First of all, it should be tested whether the track of the PHO even passes through the ring of geosynchronous satellites (the geostationary orbit). If it approaches to a closer distance than the geosynchronous orbit, but without also crossing the geostationary orbit (possible in 3D), the chance of a collision is simply zero. The chance of a collision would be largest in the case of the PHO approaching within the ~~ecliptic~~ **equatorial** plane, where the PHO has two chances of striking a satellite (on the way in to closest approach, and on the way out again). For any other geometry, there is only a single possible collision point. The estimate below is based on that latter scenario. Of course, given that the position of all the satellites is precisely known, in any specific case it can be determined with very high certainty whether a collision will occur or not. The estimate is thus more general in the sense that it gives us the overall probability that such a collision might happen at some point in the future, for all encounters with PHOs which certainly cross the geostationary orbit (in 3D).

Given about 600 geosynchronous satellites, an assumed spherical radius R of 4 m per satellite, the volume of geosynchronous space filled by satellites is 600 * (4/3*Pi*R^3) / (Pi * R^2 * 2 * Pi * R_G), with R_G the radius of the geosynchronous orbit (35 786 km). This gives 1.4 * 10e-5. So this is the chance that a given volume of geosynchronous space (e.g., the point where the orbit of the PHO crosses the geostationary orbit) will be filled with a satellite at a given time (e.g., the moment the PHO crosses the geostationary orbit). If we assume the PHO is point-like, this is the chance we are looking for (odds of 1 in 70 000). In fact, chances of a collision are a bit higher since the size of the PHO is non-zero, but that effect is small. But remember also that this is only the chance for PHOs which definetly cross the actual geostationary orbit, not all of those which approach to a closer distance (which is a much, much larger number).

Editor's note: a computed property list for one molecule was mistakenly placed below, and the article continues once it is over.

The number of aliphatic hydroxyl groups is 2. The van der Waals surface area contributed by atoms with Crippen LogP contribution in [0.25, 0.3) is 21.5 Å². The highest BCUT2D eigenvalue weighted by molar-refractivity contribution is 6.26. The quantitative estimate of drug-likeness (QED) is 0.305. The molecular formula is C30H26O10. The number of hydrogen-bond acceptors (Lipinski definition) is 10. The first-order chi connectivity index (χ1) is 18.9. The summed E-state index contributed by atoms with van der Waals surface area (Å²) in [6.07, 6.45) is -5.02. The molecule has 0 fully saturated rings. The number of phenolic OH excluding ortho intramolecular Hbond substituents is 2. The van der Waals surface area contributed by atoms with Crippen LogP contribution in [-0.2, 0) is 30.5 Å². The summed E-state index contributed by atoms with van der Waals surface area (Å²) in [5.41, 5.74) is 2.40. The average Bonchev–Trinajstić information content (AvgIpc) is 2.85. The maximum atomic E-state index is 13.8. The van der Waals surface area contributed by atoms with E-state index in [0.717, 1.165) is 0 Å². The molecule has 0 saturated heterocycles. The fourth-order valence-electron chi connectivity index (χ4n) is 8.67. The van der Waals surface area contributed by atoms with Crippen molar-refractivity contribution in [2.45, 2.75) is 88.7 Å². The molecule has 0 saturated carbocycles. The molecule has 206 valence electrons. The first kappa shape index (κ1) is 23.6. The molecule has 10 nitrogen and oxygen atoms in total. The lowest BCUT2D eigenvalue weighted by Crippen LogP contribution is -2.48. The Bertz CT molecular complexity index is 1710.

Edit: replace "ecliptic" by "equatorial"